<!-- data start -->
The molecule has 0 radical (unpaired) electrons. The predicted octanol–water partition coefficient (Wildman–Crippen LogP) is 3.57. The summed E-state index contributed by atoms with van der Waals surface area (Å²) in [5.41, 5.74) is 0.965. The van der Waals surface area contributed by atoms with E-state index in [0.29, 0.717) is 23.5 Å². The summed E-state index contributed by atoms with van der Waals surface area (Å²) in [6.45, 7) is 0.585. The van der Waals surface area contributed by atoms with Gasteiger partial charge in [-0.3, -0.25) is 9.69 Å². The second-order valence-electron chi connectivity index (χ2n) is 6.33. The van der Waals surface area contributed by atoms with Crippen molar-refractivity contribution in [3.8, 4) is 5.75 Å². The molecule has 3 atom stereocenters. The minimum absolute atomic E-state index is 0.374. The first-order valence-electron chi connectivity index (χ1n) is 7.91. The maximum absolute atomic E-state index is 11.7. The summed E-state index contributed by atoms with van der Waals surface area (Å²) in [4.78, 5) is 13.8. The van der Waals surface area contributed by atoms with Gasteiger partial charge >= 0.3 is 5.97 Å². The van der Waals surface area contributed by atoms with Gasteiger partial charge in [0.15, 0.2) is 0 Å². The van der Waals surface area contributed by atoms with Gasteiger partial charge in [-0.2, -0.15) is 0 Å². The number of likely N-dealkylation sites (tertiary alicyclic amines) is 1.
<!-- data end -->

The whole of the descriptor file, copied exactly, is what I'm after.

The molecule has 0 radical (unpaired) electrons. The predicted octanol–water partition coefficient (Wildman–Crippen LogP) is 3.57. The summed E-state index contributed by atoms with van der Waals surface area (Å²) in [5.41, 5.74) is 0.965. The van der Waals surface area contributed by atoms with E-state index in [0.29, 0.717) is 23.5 Å². The summed E-state index contributed by atoms with van der Waals surface area (Å²) in [6.45, 7) is 0.585. The van der Waals surface area contributed by atoms with Gasteiger partial charge in [-0.3, -0.25) is 9.69 Å². The second-order valence-electron chi connectivity index (χ2n) is 6.33. The van der Waals surface area contributed by atoms with Crippen molar-refractivity contribution in [3.8, 4) is 5.75 Å². The molecule has 3 atom stereocenters. The minimum absolute atomic E-state index is 0.374. The first-order valence-electron chi connectivity index (χ1n) is 7.91. The maximum absolute atomic E-state index is 11.7. The summed E-state index contributed by atoms with van der Waals surface area (Å²) in [4.78, 5) is 13.8. The van der Waals surface area contributed by atoms with Gasteiger partial charge >= 0.3 is 5.97 Å². The van der Waals surface area contributed by atoms with Gasteiger partial charge in [0.15, 0.2) is 0 Å². The van der Waals surface area contributed by atoms with Gasteiger partial charge in [-0.2, -0.15) is 0 Å². The number of likely N-dealkylation sites (tertiary alicyclic amines) is 1.